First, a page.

Lessons From the Mission Field

When I wrote "Hazardous Duty" (Flying, May 2005), I was learning about missionary aviation but had never actually been to the mission field. Everything I wrote came from descriptions and accident reports written by others. That has all changed. Last month I had a chance to travel to Papua New Guinea (PNG) and Papua, Indonesia, to give my Preventing Human Error seminar to missionary pilots, mechanics and other personnel serving in that area. While I was there, I had an opportunity to fly along with missionary pilots on typical missions.

I flew in a King Air from Port Moresby to Goroka, PNG, and then on to Vanimo, followed by a short trip in a Cessna Caravan to Sentani, in Indonesia. I flew in a Bell Jet Ranger from the Interface education center near Goroka to the Aiyura strip serving the Ukarumpa missionary center. A flight in a Cessna 206 out of Aiyura gave me a chance to see some of the mountain airstrips in that area. At one point we landed at Owena at an elevation of 5,200 feet. It was a rough 1,200-foot strip with a 15-degree slope located on the side of a mountain with a vertical cliff at the top of the strip. The strip chart noted that it is "slippery when wet."

Later I flew out of Sentani on a typical five -leg flight in a Cessna 185 with Al Gingerich, the program manager and chief pilot of Tariku Aviation. We landed at a short grass strip with considerable water (more like a small lake) at the midpoint. At another village we had a clear approach over a small cliff to a dry, level strip which then went up a fairly steep hill, requiring almost full power to reach the flat parking area at the top. Before we took off, villagers stationed themselves down the hill, which was invisible to us, to make sure it was clear, and removed a dog that was sitting in the middle of the strip. Another 1,200-foot strip required a steep approach over tall trees.

As I flew with these pilots, I learned that there are no weather reports or forecasts available. They can access satellite photos on the internet, but they don't show much because it is generally cloudy, especially in the afternoon. The aeronautical charts note "Relief Data Incomplete" and have large areas where it says "MEF (Maximum Elevation Figures) Indeterminable," or "MEF Believed Not To Exceed 12,300 Feet." There is only one instrument approach at Sentani for the entire area.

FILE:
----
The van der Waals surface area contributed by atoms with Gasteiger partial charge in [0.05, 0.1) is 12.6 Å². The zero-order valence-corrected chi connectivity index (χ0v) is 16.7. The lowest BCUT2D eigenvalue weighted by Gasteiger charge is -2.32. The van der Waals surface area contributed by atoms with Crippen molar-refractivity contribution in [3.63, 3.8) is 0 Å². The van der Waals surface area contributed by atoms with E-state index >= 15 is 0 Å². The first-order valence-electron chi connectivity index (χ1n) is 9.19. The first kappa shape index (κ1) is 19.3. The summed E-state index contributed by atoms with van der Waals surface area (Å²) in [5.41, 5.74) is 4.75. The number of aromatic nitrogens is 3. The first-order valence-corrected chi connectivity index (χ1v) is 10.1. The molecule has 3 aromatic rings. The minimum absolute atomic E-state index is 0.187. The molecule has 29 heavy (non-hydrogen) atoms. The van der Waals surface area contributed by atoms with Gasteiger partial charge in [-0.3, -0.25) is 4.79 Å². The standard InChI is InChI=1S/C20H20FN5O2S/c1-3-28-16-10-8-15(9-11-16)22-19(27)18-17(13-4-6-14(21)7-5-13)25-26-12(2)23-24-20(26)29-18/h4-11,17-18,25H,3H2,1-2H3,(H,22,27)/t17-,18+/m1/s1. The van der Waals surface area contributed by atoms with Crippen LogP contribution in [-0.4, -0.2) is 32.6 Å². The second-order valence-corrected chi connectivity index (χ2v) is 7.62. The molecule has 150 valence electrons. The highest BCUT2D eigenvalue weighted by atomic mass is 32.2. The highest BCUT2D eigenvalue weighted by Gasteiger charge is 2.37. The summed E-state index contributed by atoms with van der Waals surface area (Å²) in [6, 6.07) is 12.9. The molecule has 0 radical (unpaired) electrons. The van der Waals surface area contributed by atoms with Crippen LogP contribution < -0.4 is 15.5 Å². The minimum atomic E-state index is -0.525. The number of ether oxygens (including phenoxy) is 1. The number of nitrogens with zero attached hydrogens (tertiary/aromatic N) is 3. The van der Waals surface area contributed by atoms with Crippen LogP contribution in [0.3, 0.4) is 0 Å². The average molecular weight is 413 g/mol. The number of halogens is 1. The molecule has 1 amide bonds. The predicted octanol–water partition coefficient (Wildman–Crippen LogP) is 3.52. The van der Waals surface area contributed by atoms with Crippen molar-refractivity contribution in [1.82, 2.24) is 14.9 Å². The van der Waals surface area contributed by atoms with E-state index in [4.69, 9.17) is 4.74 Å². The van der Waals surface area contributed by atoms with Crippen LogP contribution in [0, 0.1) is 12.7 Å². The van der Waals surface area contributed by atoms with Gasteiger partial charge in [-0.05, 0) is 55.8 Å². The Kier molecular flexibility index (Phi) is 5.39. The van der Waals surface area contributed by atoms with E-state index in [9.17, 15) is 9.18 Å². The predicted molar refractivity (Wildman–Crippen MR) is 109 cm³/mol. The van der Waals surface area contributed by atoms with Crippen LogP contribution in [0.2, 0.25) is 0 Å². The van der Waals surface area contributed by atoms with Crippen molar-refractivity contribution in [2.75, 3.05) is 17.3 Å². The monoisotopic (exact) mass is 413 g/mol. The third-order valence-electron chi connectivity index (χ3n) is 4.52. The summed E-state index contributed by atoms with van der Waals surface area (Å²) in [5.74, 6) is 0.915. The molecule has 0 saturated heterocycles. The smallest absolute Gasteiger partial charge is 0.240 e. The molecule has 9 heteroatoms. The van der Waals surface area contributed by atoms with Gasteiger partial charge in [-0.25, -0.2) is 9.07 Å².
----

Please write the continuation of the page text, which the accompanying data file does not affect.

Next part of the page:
As I observed these pilots in action, safely conducting flights in conditions that would give pause to even the most foolhardy individual, I noticed some common elements that might be worth considering for the typical general aviation pilot. First, I noticed their strict adherence to procedures. Even though many of these individuals had been flying in that area for years, I didn't observe any complacency-any tendency to skip a step or hurry through a preflight inspection, even though there could be a lot of temptation to cut corners.

For example, fueling is done from barrels. Due to heavy passenger and freight loads, they typically don't carry any extra fuel beyond what is needed for the planned flight with appropriate reserves. On my flight in the Cessna 185 we had some minor changes, with unexpected passengers at our first stop who wanted to go to a landing strip that was on the way to our second destination. It would have been easy to brush off any fuel concerns by saying that it would hardly take anything extra, but I watched Al carefully stick the fuel tanks, take a hose to a shed, siphon some gas out of a barrel into a smaller container, and then climb up on the wing and pour the gas into the tank. Al said he was pretty sure we had enough fuel even with the unexpected stop, but just to make sure, he was going to put a little more in.